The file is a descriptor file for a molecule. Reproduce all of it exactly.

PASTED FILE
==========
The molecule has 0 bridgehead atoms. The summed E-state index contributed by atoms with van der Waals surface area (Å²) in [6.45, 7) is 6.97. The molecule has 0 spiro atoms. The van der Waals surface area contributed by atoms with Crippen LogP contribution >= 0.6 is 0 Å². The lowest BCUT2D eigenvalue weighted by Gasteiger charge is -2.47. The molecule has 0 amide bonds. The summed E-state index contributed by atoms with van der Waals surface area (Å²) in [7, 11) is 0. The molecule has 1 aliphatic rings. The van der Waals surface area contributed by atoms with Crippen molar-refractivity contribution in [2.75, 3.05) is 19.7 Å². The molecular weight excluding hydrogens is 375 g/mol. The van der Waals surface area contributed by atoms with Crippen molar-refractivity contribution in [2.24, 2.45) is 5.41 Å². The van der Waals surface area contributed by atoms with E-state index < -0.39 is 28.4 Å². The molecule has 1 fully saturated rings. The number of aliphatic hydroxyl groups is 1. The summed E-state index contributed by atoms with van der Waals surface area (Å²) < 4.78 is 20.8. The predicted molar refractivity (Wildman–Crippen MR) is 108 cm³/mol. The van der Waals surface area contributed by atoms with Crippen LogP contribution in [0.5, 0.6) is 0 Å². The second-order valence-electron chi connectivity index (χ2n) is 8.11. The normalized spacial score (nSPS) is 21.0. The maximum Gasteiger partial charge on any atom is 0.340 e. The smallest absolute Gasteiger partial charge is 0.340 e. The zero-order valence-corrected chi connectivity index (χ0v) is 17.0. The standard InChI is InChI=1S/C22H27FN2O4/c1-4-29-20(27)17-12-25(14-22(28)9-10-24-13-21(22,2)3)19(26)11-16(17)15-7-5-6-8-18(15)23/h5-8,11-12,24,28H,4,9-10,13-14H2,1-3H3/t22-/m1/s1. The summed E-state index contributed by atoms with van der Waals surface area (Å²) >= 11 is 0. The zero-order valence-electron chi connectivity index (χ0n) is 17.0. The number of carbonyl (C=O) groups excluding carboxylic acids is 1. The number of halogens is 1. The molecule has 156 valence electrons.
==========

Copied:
The molecule has 0 bridgehead atoms. The summed E-state index contributed by atoms with van der Waals surface area (Å²) in [6.45, 7) is 6.97. The molecule has 0 spiro atoms. The van der Waals surface area contributed by atoms with Crippen LogP contribution >= 0.6 is 0 Å². The lowest BCUT2D eigenvalue weighted by Gasteiger charge is -2.47. The molecule has 0 amide bonds. The summed E-state index contributed by atoms with van der Waals surface area (Å²) in [7, 11) is 0. The molecule has 1 aliphatic rings. The van der Waals surface area contributed by atoms with Crippen molar-refractivity contribution in [2.75, 3.05) is 19.7 Å². The molecular weight excluding hydrogens is 375 g/mol. The van der Waals surface area contributed by atoms with Crippen molar-refractivity contribution in [2.24, 2.45) is 5.41 Å². The van der Waals surface area contributed by atoms with E-state index < -0.39 is 28.4 Å². The molecule has 1 fully saturated rings. The number of aliphatic hydroxyl groups is 1. The summed E-state index contributed by atoms with van der Waals surface area (Å²) < 4.78 is 20.8. The predicted molar refractivity (Wildman–Crippen MR) is 108 cm³/mol. The van der Waals surface area contributed by atoms with Crippen LogP contribution in [0.5, 0.6) is 0 Å². The second-order valence-electron chi connectivity index (χ2n) is 8.11. The normalized spacial score (nSPS) is 21.0. The maximum Gasteiger partial charge on any atom is 0.340 e. The smallest absolute Gasteiger partial charge is 0.340 e. The zero-order valence-corrected chi connectivity index (χ0v) is 17.0. The standard InChI is InChI=1S/C22H27FN2O4/c1-4-29-20(27)17-12-25(14-22(28)9-10-24-13-21(22,2)3)19(26)11-16(17)15-7-5-6-8-18(15)23/h5-8,11-12,24,28H,4,9-10,13-14H2,1-3H3/t22-/m1/s1. The summed E-state index contributed by atoms with van der Waals surface area (Å²) >= 11 is 0. The zero-order valence-electron chi connectivity index (χ0n) is 17.0. The number of carbonyl (C=O) groups excluding carboxylic acids is 1. The number of halogens is 1. The molecule has 156 valence electrons.